Bloomberg Business Week reports construction spending in the U.S. unexpectedly increased in March, propelled by gains in state and local government projects.
The 0.2 percent increase brought spending to $847.3 billion, and followed a revised 2.1 percent drop in February that was larger than previously estimated, according to Commerce Department figures released May 3 The value of private projects dropped to the lowest level in 11 years.
Federal government stimulus funds may be trickling down to the state and local level, promoting construction of power plants, transportation systems and hospitals. Other areas of the economy are struggling as high building vacancies and low plant use mean spending on commercial projects will continue to be depressed in coming months.
The increase is “definitely your stimulus dollars at work,” said Sam Bullard, an economist at Wells Fargo Securities LLC in Charlotte. “Non-residential, given the pressures especially on the commercial side, is going to continue to be a pressure on construction.”
Another Commerce Department report showed construction spending decreased 12 percent in the 12 months ended in March.
Private construction spending dropped 0.9 percent to $550.8 billion, the lowest level since January 1999. Homebuilding outlays dropped 1.1 percent and non-residential projects decreased 0.7 percent, led by declines among communications plants and office buildings.
Public spending increased 2.3 percent from a month earlier as state and local governments boosted outlays by 2.5 percent, the most since March 2009. Federal construction advanced 0.3 percent after jumping 2.9 percent in February.
A slowdown in construction was one drag in the first quarter. The world’s largest economy grew at a 3.2 percent pace in the first three months of the year, the Commerce Department reported last week. Commercial construction dropped at a 14 percent pace, while home building dropped for the first time in three quarters, falling at an 11 percent rate.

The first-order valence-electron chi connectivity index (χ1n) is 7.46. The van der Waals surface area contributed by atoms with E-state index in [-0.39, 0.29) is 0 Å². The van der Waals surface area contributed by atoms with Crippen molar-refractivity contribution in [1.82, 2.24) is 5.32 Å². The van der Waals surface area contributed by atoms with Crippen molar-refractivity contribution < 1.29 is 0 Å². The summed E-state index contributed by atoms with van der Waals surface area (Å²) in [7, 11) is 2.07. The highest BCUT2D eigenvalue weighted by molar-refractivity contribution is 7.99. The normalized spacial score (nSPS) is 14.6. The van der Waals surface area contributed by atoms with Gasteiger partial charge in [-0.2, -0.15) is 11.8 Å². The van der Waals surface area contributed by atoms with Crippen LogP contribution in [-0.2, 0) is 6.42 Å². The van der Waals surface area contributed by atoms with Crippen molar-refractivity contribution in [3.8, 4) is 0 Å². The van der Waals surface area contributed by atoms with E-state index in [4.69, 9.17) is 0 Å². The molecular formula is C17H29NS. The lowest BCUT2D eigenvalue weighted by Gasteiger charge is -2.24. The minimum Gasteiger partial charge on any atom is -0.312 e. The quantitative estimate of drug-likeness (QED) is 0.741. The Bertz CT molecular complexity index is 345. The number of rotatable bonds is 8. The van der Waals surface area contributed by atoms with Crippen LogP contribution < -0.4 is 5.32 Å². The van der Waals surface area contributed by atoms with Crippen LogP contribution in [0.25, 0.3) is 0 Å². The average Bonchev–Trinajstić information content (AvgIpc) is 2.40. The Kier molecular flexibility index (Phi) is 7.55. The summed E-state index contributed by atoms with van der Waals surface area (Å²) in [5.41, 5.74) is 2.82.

Residential construction may show improvement this quarter as milder weather in March. Housing starts rose for a second straight month in March and building permits, a sign of future building, jumped to the highest level in more than a year.
“Market conditions in the homebuilding industry are still challenging, with rising foreclosures, significant existing home inventory levels, high unemployment, tight mortgage lending standards, the expiration of certain government support for the housing and mortgage markets and weak consumer confidence,” Chief Executive Officer Donald Horton said in a statement. “However, new home inventory remains low, interest rates are favorable and housing affordability is near record highs.”
Commercial real estate faces more headwinds as vacancy rates remain high and factories have excess capacity.
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